Perfume Genius Put Your Back N 2 It Review

Released 2012.  

BBC Review

Music from a bleakly beautiful twilight zone entirely of its own design.

Martin Aston 2012

Mike Hadreas’ music as Perfume Genius has an overwhelming aura of not just frailty but a haunted shadow, as if he was running scared or simply rooted to the spot with fear. As well he might, given the reaction to the 16-second promo for Put Your Back N 2 It: the still-life embrace between two men was banned online for "promoting mature sexual themes", and so failed a “family safe” code. The promo’s soundtrack was the song All Waters, which Hadreas’ label says deals with “internalised homophobia” and being “self-conscious about gay [public displays of affection]”. You couldn’t make it up.

Whatever bruised alienation he’s imbibed over time and the almost devastating quietness of his music, Seattle-based Hadreas is not the type to play the victim. In a recent interview he said, "If Rick in Pittsburgh or whatever isn't going to listen to my music because I'm gay, f*** it", and you don’t choose the alter ego Perfume Genius without anticipating some verbal brickbats in return.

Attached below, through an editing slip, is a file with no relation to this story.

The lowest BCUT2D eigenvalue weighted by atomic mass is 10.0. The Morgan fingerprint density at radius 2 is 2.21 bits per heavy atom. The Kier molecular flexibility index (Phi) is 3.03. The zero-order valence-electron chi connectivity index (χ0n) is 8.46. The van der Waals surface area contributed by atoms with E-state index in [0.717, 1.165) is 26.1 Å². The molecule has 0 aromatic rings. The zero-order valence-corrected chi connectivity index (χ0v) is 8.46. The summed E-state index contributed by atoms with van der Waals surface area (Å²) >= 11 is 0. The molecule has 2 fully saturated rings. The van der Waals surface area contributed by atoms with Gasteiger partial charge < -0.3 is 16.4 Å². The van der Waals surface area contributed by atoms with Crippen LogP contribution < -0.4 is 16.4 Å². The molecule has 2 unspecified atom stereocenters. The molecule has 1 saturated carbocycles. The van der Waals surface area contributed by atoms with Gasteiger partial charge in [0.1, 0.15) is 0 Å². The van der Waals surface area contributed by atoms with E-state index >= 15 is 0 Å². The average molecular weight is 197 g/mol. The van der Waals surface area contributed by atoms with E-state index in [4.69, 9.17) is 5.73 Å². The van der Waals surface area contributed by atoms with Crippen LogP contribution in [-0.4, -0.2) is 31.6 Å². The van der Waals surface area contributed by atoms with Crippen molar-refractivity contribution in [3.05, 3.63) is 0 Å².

Even if this follow-up to 2010’s debut Learning makes Bon Iver resemble Mastodon in comparison, the album title reinforces an emotional show of strength, and sometimes even an injection of musical welly. Though Learning’s stripped vocal/piano blueprint is Hadreas’ default setting, a fizzing guitar coda elevates AWOL Marine, Take Me Home adds echoing drums and pedal steel swoons in a doo-wop fashion, his own flights of falsetto included, and Hood is an even stronger take on that style. Normal Song also taps a 1950s dramarama, with the string synth mirroring the similarly retro-haunted region of David Lynch’s Twin Peaks.

But altogether Put Your Back N 2 It exists in a bleakly beautiful twilight zone of Hadreas’ own making. Indicative of this is No Tear, with his tremulous vocal (a touch Sufjan Stevens) on the chorus echoed by a creepy (as in Twin Peaks creepy) slowed-down vocal counterpart. But then Hadreas’ way of dragging you in to his sadness and confusion (and mirroring your own in the process) is a most bizarrely comforting feeling once you’re alone with him. And as Dark Parts puts it, in one of many memorable images or statements, “He’ll never break you, baby”. So this one goes out to Rick in Pittsburgh, and the overzealous censors: you may think you’ve won this little battle, but you’ll never win the war.

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